But the rapid exit of established IDMs from leading-edge chipmaking means that capital spending on semiconductor equipment has collapsed. Even though it grew strongly in 2010 at 13 percent of sales revenue it is still well below the long-term trend of 20 percent of sales revenue, said Penn. "2011 capex at 6 to 8 percent means the companies are already throttling back. There will be no excess capacity in 2012, Penn said.
"The fourth quarter of 2010 will be the first capacity growth [for six quarters]," said Penn pointing out that 3Q10 global chip manufacturing capacity was still 11.2 percent less than the 3Q08 peak, despite IC unit sales being up 13.2 percent.
"You used to have myriad semiconductor companies building fabs. Now they are expecting a couple of foundries to do it all for them." And those chip manufacturers that are spending are mainly performing upgrades or squeezing a few extra tools into existing sites. "The number of new shells is near zero."
Penn pointed out that while TSMC's $6-billion annual capital may seem a lot but is not going to change the situation significantly, which has seen greater than 90 percent utilization across the board and 98 percent utilization at the leading edge. "Manufacturing capacity utilization will drop back in 2011, due to 2010's capital expenditure, but they will still remain high."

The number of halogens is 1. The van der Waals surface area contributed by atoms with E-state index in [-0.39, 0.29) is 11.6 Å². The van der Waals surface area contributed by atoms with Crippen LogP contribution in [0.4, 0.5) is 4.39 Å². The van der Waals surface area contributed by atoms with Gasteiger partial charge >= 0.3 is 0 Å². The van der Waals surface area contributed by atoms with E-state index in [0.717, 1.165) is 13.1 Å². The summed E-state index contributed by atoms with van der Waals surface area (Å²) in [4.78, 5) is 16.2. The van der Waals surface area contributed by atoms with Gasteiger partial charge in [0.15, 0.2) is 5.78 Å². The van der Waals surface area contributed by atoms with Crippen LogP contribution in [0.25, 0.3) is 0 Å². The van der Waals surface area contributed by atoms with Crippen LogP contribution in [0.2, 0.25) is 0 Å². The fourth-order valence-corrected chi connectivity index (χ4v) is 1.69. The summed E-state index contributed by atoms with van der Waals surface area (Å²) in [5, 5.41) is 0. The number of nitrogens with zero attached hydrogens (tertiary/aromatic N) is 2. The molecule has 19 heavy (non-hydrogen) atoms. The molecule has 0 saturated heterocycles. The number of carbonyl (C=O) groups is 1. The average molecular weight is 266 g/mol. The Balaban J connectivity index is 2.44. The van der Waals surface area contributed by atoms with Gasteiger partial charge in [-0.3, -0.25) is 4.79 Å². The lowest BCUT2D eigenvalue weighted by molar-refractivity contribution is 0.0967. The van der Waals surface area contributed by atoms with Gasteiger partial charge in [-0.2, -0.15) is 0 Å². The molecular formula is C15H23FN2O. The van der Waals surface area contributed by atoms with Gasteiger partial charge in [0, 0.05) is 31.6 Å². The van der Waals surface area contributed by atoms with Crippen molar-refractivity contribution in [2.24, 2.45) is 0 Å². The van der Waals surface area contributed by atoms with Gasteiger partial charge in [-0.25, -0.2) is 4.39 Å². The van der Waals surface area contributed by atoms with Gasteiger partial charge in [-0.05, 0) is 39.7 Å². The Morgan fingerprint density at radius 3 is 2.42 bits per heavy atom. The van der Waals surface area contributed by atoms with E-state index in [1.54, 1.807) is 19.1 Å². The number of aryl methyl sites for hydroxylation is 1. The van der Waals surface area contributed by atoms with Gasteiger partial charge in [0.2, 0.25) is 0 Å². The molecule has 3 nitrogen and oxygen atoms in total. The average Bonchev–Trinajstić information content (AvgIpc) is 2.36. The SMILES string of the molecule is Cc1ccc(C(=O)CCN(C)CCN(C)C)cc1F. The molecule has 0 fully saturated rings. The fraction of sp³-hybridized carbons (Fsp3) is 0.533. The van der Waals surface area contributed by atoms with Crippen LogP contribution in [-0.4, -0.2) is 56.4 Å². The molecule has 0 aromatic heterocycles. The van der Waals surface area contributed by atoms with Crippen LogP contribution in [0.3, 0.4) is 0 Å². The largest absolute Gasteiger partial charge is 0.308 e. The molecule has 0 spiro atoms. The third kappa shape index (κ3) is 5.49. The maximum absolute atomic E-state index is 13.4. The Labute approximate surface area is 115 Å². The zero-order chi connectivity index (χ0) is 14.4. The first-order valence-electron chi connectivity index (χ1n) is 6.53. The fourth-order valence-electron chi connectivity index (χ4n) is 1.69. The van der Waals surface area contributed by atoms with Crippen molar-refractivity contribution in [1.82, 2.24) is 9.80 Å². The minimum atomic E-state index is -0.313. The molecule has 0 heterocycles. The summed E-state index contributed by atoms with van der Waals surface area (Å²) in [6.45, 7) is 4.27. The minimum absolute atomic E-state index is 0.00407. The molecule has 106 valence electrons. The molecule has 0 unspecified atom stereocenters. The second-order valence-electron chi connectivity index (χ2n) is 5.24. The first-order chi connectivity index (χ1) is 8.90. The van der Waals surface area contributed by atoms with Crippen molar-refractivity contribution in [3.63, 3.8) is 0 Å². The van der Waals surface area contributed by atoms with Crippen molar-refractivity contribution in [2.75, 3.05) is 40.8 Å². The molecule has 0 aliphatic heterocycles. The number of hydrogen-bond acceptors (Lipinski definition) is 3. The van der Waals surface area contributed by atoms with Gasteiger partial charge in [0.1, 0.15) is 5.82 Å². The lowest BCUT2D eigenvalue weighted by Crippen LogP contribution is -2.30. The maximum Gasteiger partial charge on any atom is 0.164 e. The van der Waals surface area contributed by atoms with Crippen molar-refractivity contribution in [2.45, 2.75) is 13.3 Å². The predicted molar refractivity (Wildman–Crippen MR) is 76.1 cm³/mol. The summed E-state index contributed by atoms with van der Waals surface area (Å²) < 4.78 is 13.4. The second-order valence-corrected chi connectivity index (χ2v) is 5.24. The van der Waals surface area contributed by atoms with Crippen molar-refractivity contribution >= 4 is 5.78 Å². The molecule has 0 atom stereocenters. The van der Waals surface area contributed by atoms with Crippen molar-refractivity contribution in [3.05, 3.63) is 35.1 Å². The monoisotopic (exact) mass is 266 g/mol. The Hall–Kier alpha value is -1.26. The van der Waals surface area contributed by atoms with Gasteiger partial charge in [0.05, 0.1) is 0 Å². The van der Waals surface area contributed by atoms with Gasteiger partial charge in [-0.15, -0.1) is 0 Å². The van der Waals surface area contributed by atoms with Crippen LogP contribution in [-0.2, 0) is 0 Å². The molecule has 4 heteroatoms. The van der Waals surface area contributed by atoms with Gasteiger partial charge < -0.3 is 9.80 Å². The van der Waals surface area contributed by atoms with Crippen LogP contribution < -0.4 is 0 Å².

"TSMC have put their prices up. They are not being underhand or deceitful. They just think it is time they were paid full value for all the risk investment they have made. They are tired of being paid $4 per square centimeter of silicon when their customers get paid $9 per square centimeter.
Penn also suggested that foundries would likely expect customers to start funding future fabs up-front. "The chip industry model is broken. It is over dis-aggregated," said Penn arguing that this is why there are some companies making moves towards vertical integration.